Setting priorities in federal spending


Governing is about setting priorities, and Senate Republicans are working to do just that by passing funding bills that support our troops, support important programs at Oak Ridge and help to conserve Tennessee’s great outdoors. Unfortunately, the Democratic minority has decided to block the Senate from even considering these funding bills because the president has threatened to veto them.

That would be a dangerous practice.

Congress has a constitutional responsibility to pass appropriations bills. Article 1, Section 9, Clause 7 of the U.S. Constitution says “No Money shall be drawn from the Treasury, but in Consequence of Appropriations made by Law.” In the U.S. Senate, it’s our job to consider appropriations bills in committee and send them to the Senate floor. Unlike last Congress, when the then-Democratic majority led by Sen. Harry Reid blocked Republicans from offering amendments, our new Republican majority is committed to giving senators the opportunity to offer amendments. If the president disagrees on the substance of a bill, he can veto the legislation and send it back for discussion. That is the way the Senate is supposed to operate.

In recent weeks, the Senate Appropriations Committee has approved seven appropriations bills, three of these bills are especially important to Tennessee:

1) The Defense Appropriations bill supports our troops and national defense at a time of heightened terrorist threats from ISIS and other groups around the world. It would provide $576 billion in funding for the U.S. Department of Defense and military programs, including critical medical research, military equipment and weapons to maintain readiness and pay raises for troops.

2) The Energy and Water Development Appropriations bill supports many important Tennessee and national priorities. It would put us one step closer to doubling basic energy research, strengthening and rebuilding our waterways and ports, removing major obstacles to the use of nuclear power, maintaining our nuclear weapons stockpile and cleaning up hazardous materials left over at Cold War facilities.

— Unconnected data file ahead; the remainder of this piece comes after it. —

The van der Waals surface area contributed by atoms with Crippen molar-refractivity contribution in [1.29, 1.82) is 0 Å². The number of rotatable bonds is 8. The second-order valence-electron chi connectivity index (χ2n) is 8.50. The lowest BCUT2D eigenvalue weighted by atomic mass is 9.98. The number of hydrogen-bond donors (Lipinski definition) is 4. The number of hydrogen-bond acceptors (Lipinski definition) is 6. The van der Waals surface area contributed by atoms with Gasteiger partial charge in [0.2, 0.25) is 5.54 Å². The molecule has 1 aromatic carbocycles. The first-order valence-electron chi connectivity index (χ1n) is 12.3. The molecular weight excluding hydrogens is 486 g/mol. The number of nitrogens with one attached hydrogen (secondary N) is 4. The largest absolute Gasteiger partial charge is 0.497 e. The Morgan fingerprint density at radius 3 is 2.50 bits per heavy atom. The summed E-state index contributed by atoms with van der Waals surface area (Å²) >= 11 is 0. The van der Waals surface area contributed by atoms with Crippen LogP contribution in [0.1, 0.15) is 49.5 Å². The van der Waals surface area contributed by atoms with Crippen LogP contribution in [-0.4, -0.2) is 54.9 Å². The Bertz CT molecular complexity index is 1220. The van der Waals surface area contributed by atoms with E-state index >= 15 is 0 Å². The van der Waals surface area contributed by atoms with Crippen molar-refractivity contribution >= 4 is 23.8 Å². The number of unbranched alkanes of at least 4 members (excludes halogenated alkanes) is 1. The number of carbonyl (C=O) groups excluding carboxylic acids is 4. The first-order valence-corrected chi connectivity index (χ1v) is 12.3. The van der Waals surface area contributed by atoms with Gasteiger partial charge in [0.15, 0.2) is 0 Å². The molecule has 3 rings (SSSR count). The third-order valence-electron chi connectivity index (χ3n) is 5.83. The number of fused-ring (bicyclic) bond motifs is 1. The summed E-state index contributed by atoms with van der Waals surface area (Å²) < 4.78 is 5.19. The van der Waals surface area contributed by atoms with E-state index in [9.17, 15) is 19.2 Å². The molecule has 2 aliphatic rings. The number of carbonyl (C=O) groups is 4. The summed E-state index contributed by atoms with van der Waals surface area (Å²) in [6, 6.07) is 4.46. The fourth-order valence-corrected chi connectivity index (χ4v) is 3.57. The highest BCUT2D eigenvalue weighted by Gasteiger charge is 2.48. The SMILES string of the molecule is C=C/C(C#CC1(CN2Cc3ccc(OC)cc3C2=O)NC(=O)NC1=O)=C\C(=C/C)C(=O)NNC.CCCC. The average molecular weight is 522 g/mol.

The bill also provides funding to allow the U.S. Army Corps of Engineers to restart construction of Chickamauga Lock in 2016.

3) The Interior, Environment and Related Agencies Appropriations bill supports Tennessee’s great outdoors by providing funding for the Great Smoky Mountains National Park, the Cherokee National Forest, the Dale Hollow and Erwin National Fish Hatcheries and other conservation programs that support projects across the states.

I’m disappointed that the Democratic minority has decided to block the Senate from considering these bills, especially when the Republican majority is committed to giving senators the opportunity to offer amendments and work to improve legislation.

Looking forward, I think that it is a dangerous practice for one party to adopt the idea that we are going to stop the legislative process every time that the president says that he might veto a bill. It’s time to work together to pass appropriations bills that set priorities and eliminates wasteful spending.

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